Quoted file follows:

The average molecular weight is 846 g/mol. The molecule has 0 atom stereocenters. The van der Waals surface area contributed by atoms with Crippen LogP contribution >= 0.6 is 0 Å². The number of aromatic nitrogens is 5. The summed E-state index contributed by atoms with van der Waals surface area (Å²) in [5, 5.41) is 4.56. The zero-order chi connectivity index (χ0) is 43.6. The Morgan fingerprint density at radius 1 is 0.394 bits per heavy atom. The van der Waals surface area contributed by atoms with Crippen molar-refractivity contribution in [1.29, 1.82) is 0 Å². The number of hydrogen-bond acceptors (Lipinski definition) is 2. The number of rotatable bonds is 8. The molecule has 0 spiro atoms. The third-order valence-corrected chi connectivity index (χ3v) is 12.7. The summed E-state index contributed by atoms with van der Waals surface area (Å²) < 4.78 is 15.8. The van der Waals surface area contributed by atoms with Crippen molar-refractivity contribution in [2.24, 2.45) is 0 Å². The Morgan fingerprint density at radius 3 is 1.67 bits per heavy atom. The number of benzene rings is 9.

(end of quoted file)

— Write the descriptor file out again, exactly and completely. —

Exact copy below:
The average molecular weight is 846 g/mol. The molecule has 0 atom stereocenters. The van der Waals surface area contributed by atoms with Crippen LogP contribution >= 0.6 is 0 Å². The number of aromatic nitrogens is 5. The summed E-state index contributed by atoms with van der Waals surface area (Å²) in [5, 5.41) is 4.56. The zero-order chi connectivity index (χ0) is 43.6. The Morgan fingerprint density at radius 1 is 0.394 bits per heavy atom. The van der Waals surface area contributed by atoms with Crippen molar-refractivity contribution in [1.29, 1.82) is 0 Å². The number of hydrogen-bond acceptors (Lipinski definition) is 2. The number of rotatable bonds is 8. The molecule has 0 spiro atoms. The third-order valence-corrected chi connectivity index (χ3v) is 12.7. The summed E-state index contributed by atoms with van der Waals surface area (Å²) < 4.78 is 15.8. The van der Waals surface area contributed by atoms with Crippen molar-refractivity contribution in [2.24, 2.45) is 0 Å². The Morgan fingerprint density at radius 3 is 1.67 bits per heavy atom. The number of benzene rings is 9.